6 found
Sort by:
  1. Ann Cavoukian (2010). Privacy by Design: The Definitive Workshop. A Foreword by Ann Cavoukian, Ph.D. [REVIEW] Identity in the Information Society 3 (2):247-251.
    Direct download (9 more)  
     
    My bibliography  
     
    Export citation  
  2. Ann Cavoukian, Angus Fisher, Scott Killen & David Hoffman (2010). Remote Home Health Care Technologies: How to Ensure Privacy? Build It In: Privacy by Design. [REVIEW] Identity in the Information Society 3 (2):363-378.
    Current advances in connectivity, sensor technology, computing power and the development of complex algorithms for processing health-related data are paving the way for the delivery of innovative long-term health care services in the future. Such technological developments will, in particular, assist the elderly and infirm to live independently, at home, for much longer periods. The home is, in fact, becoming a locus for health care innovation that may in the future compete with the hospital. However, along with these advances come (...)
    Direct download (6 more)  
     
    My bibliography  
     
    Export citation  
  3. Ann Cavoukian, Jules Polonetsky & Christopher Wolf (2010). SmartPrivacy for the Smart Grid: Embedding Privacy Into the Design of Electricity Conservation. [REVIEW] Identity in the Information Society 3 (2):275-294.
    The 2003 blackout in the northern and eastern U.S. and Canada which caused a $6 billion loss in economic revenue is one of many indicators that the current electrical grid is outdated. Not only must the grid become more reliable, it must also become more efficient, reduce its impact on the environment, incorporate alternative energy sources, allow for more consumer choices, and ensure cyber security. In effect, it must become smart. Significant investments in the billions of dollars are being made (...)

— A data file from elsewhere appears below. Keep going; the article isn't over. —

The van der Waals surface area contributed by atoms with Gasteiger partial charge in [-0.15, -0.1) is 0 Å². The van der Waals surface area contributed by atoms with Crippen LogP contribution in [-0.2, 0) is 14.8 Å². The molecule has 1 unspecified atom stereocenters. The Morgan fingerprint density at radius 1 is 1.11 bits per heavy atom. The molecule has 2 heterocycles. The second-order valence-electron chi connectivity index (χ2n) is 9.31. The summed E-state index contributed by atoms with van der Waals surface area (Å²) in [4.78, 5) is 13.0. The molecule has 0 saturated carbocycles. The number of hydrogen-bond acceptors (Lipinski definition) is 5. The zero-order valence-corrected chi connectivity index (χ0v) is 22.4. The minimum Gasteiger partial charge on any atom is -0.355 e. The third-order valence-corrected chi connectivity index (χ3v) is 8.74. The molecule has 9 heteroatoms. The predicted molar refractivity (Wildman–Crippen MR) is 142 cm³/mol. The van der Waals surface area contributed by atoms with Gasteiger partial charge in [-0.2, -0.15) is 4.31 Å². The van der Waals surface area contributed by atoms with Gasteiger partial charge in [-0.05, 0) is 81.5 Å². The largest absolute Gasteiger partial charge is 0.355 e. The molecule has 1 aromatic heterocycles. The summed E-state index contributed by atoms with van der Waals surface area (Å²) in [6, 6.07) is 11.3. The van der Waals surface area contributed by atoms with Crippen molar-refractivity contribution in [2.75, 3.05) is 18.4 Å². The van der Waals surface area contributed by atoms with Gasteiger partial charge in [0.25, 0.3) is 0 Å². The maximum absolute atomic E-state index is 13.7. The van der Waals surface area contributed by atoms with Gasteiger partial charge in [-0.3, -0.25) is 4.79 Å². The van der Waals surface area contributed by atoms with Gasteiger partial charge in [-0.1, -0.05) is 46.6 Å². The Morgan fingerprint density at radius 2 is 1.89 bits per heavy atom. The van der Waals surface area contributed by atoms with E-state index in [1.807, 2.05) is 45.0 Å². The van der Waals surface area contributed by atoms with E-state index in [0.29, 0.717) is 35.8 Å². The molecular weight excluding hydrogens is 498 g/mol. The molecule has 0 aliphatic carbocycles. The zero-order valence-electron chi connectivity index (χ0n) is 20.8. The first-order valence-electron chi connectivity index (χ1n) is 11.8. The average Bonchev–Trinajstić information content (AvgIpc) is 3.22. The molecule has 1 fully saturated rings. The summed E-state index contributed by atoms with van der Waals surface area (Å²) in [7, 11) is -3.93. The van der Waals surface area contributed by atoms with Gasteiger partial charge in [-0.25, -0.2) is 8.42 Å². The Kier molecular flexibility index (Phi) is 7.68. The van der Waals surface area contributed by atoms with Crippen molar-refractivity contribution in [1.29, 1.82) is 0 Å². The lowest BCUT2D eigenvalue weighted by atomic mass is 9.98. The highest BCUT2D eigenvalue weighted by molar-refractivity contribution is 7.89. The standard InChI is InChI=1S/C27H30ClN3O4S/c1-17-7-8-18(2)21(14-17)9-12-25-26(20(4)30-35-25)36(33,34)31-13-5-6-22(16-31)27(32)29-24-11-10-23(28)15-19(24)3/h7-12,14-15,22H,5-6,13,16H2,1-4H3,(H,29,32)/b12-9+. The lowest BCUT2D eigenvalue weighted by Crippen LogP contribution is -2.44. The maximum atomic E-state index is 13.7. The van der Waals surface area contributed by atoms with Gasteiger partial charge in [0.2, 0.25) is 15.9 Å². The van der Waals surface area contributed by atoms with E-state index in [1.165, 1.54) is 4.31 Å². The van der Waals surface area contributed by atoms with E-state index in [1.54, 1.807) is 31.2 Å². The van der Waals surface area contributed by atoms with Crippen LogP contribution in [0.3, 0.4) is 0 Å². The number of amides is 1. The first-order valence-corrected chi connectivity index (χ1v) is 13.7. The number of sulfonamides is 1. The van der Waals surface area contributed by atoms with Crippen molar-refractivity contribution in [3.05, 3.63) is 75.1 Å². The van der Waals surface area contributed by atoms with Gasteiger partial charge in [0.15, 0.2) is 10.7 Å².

Direct download (6 more)  
     
    My bibliography  
     
    Export citation  
  4. Ann Cavoukian, Scott Taylor & Martin E. Abrams (2010). Privacy by Design: Essential for Organizational Accountability and Strong Business Practices. [REVIEW] Identity in the Information Society 3 (2):405-413.
    An accountability-based privacy governance model is one where organizations are charged with societal objectives, such as using personal information in a manner that maintains individual autonomy and which protects individuals from social, financial and physical harms, while leaving the actual mechanisms for achieving those objectives to the organization. This paper discusses the essential elements of accountability identified by the Galway Accountability Project, with scholarship from the Centre for Information Policy Leadership at Hunton & Williams LLP. Conceptual Privacy by Design principles (...)
    Direct download (8 more)  
     
    My bibliography  
     
    Export citation  
  5. Terry McQuay & Ann Cavoukian (2010). A Pragmatic Approach to Privacy Risk Optimization: Privacy by Design for Business Practices. [REVIEW] Identity in the Information Society 3 (2):379-396.
    This paper introduces Nymity’s Privacy Risk Optimization Process (PROP), a process that enables the implementation of privacy into operational policies and procedures, which embodies in Privacy by Design for business practices. The PROP is based on the International Organization for Standardization (ISO) concept that risk can be positive and negative; and further defines Risk Optimization as a process whereby organizations strive to maximize positive risks and mitigate negative ones. The PROP uses these concepts to implement privacy into operational policies and (...)
    Direct download (6 more)  
     
    My bibliography  
     
    Export citation  
  6. Ann Cavoukian (2008). Privacy in the Clouds. Identity in the Information Society 1 (1):89-108.
    Informational self-determination refers to the right or ability of individuals to exercise personal control over the collection, use and disclosure of their personal data by others. The basis of modern privacy laws and practices around the world, informational privacy has become a challenging concept to protect and promote in a world of ubiquitous and unlimited data sharing and storage among organizations. The paper advocates a “user-centric” approach to managing personal data online. However, user-centricity can be problematic when the user—the data (...)
    Direct download (4 more)  
     
    My bibliography  
     
    Export citation